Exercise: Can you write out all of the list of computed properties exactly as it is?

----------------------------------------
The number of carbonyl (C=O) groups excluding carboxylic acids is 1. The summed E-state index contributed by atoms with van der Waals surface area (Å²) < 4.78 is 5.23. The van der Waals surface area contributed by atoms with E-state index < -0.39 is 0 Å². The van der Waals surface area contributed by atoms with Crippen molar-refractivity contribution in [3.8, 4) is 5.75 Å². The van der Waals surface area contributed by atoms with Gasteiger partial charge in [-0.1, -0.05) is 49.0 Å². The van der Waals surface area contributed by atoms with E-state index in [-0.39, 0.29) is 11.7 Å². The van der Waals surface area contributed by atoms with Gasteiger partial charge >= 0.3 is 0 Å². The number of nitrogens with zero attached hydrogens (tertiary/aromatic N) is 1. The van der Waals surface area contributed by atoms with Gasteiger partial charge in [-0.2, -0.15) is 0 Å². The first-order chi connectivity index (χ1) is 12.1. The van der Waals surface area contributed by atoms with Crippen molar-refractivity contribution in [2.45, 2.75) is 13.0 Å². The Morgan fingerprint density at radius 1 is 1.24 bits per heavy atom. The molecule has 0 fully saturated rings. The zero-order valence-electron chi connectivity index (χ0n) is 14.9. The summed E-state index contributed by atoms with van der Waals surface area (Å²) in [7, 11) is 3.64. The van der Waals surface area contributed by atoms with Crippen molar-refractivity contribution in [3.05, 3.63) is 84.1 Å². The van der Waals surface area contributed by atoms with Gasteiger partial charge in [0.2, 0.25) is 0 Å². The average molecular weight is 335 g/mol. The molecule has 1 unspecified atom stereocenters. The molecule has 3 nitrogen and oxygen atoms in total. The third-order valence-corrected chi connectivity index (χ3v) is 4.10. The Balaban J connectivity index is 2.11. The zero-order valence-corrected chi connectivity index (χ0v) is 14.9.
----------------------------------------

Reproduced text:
The number of carbonyl (C=O) groups excluding carboxylic acids is 1. The summed E-state index contributed by atoms with van der Waals surface area (Å²) < 4.78 is 5.23. The van der Waals surface area contributed by atoms with E-state index < -0.39 is 0 Å². The van der Waals surface area contributed by atoms with Crippen molar-refractivity contribution in [3.8, 4) is 5.75 Å². The van der Waals surface area contributed by atoms with Gasteiger partial charge in [-0.1, -0.05) is 49.0 Å². The van der Waals surface area contributed by atoms with E-state index in [-0.39, 0.29) is 11.7 Å². The van der Waals surface area contributed by atoms with Gasteiger partial charge >= 0.3 is 0 Å². The number of nitrogens with zero attached hydrogens (tertiary/aromatic N) is 1. The van der Waals surface area contributed by atoms with Gasteiger partial charge in [-0.2, -0.15) is 0 Å². The first-order chi connectivity index (χ1) is 12.1. The van der Waals surface area contributed by atoms with Crippen molar-refractivity contribution in [2.45, 2.75) is 13.0 Å². The Morgan fingerprint density at radius 1 is 1.24 bits per heavy atom. The molecule has 0 fully saturated rings. The zero-order valence-electron chi connectivity index (χ0n) is 14.9. The summed E-state index contributed by atoms with van der Waals surface area (Å²) in [7, 11) is 3.64. The van der Waals surface area contributed by atoms with Crippen molar-refractivity contribution in [3.05, 3.63) is 84.1 Å². The van der Waals surface area contributed by atoms with Gasteiger partial charge in [0.2, 0.25) is 0 Å². The average molecular weight is 335 g/mol. The molecule has 1 unspecified atom stereocenters. The molecule has 3 nitrogen and oxygen atoms in total. The third-order valence-corrected chi connectivity index (χ3v) is 4.10. The Balaban J connectivity index is 2.11. The zero-order valence-corrected chi connectivity index (χ0v) is 14.9.